Transparency claims filed against the Maricopa Chamber of Commerce last year were recently dismissed by a Pinal County Superior Court judge, according to court documents.
The lawsuit filed in May 2016 by Kimberly Diedrich, owner of a local nonprofit, requested the court force the Chamber to reveal documents surrounding its hiring process of former Chamber Director Sara Troyer.
Judge Brenda Oldham instead ruled in favor of the Chamber and dismissed the “complaint and all claims in this case with prejudice” in August 2017, while also enforcing a settlement agreement initially proposed by the Chamber earlier this year.
Court records state Diedrich and her husband Carl are ordered to pay $18,577 in attorney’s fees and related costs.
A press release sent by the chamber last week stated, “there was no evidence of ethical violations or impropriety presented through the process that involved the Chamber.”
Diedrich said that statement “could be misleading.”
“Since there was no evidence presented, I guess that statement is true, but because the settlement agreement prevented answering those specific questions before discovery began, it could be misleading,” Diedrich said.
Diedrich said part of the settlement agreement between her organization, Home is Where the Hound Is, and the Chamber included the dismissal of the initial lawsuit.
“Any characterization of the dismissal as anything else would be misleading,” Diedrich said.
Court records show the path toward reaching a settlement was difficult.
Prior to the final ruling, it appeared the Chamber, represented by its attorney, had reached a settlement agreement with Diedrich in late February. Court documents state Diedrich allegedly agreed to the settlement through email communication, but “refused to sign the settlement agreement in an email dated March 29, 2017.”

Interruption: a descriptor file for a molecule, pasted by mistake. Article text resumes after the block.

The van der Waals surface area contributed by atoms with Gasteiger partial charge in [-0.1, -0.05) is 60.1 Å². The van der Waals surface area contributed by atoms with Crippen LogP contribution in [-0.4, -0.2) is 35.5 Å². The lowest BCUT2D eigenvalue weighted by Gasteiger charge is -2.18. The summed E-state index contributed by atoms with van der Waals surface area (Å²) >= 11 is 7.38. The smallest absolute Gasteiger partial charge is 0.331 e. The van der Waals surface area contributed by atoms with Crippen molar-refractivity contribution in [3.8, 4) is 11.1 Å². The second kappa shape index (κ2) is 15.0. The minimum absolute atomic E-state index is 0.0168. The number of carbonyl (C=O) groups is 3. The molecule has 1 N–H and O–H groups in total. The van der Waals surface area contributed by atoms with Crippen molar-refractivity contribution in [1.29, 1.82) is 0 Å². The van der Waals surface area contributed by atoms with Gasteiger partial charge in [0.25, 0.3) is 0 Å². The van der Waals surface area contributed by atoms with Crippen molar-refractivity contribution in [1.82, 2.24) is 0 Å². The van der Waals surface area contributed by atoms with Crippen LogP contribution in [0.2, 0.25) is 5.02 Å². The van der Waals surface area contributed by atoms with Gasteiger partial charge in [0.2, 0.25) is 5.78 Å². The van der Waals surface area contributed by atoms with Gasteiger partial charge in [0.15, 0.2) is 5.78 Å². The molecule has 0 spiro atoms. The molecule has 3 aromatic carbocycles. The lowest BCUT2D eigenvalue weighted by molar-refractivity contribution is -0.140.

The chamber motioned the court to enforce the settlement in June, which the court granted.
Aug. 4, Diedrich challenged the court’s decision alleging, in part, the Chamber’s attorney failed to communicate with Diedrich and her husband Carl, also named in the case. Carl Diedrich was a candidate for the Chamber directorship when Troyer was hired.
“Ms. Diedrich believes the court should grant relief (…) because there was never any agreement made to the final settlement agreement and no binding contract was created because all parties were not informed of and/or agreed to the final settlement agreement,” according to court documents filed by Diedrich.
The court denied the motion for relief in September.
Chamber President Chris Cahall said the board would not consider changing its hiring process in the future to prevent similar lawsuits.
“The Chamber has always looked to partner with the city and its business community members to facilitate growth and will continue to do that in the future,” Cahall said.
In April, Troyer resigned in from her position at the Chamber to pursue a job prospect out-of-state. The Chamber then re-hired Executive Director Terri Crain.
Crain said she could not comment on the lawsuit.